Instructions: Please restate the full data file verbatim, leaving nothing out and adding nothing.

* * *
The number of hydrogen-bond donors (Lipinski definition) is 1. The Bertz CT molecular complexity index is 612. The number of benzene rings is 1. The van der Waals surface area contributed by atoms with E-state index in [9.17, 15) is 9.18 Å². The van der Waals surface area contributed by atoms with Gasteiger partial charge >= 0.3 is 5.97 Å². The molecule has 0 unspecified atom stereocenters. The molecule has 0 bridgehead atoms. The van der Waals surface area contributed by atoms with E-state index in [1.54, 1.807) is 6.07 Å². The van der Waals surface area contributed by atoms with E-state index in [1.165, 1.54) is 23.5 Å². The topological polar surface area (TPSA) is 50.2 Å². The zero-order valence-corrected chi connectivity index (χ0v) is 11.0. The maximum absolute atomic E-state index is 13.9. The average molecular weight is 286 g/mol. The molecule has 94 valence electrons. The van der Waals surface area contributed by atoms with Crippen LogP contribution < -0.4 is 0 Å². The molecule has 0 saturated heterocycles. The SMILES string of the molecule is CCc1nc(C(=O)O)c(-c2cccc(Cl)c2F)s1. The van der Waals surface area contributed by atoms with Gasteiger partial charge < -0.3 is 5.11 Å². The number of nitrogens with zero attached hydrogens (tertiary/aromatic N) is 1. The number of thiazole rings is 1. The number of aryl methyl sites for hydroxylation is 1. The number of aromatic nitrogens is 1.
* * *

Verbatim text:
The number of hydrogen-bond donors (Lipinski definition) is 1. The Bertz CT molecular complexity index is 612. The number of benzene rings is 1. The van der Waals surface area contributed by atoms with E-state index in [9.17, 15) is 9.18 Å². The van der Waals surface area contributed by atoms with Gasteiger partial charge >= 0.3 is 5.97 Å². The molecule has 0 unspecified atom stereocenters. The molecule has 0 bridgehead atoms. The van der Waals surface area contributed by atoms with E-state index in [1.54, 1.807) is 6.07 Å². The van der Waals surface area contributed by atoms with E-state index in [1.165, 1.54) is 23.5 Å². The topological polar surface area (TPSA) is 50.2 Å². The zero-order valence-corrected chi connectivity index (χ0v) is 11.0. The maximum absolute atomic E-state index is 13.9. The average molecular weight is 286 g/mol. The molecule has 94 valence electrons. The van der Waals surface area contributed by atoms with Crippen LogP contribution < -0.4 is 0 Å². The molecule has 0 saturated heterocycles. The SMILES string of the molecule is CCc1nc(C(=O)O)c(-c2cccc(Cl)c2F)s1. The van der Waals surface area contributed by atoms with Gasteiger partial charge < -0.3 is 5.11 Å². The number of nitrogens with zero attached hydrogens (tertiary/aromatic N) is 1. The number of thiazole rings is 1. The number of aryl methyl sites for hydroxylation is 1. The number of aromatic nitrogens is 1.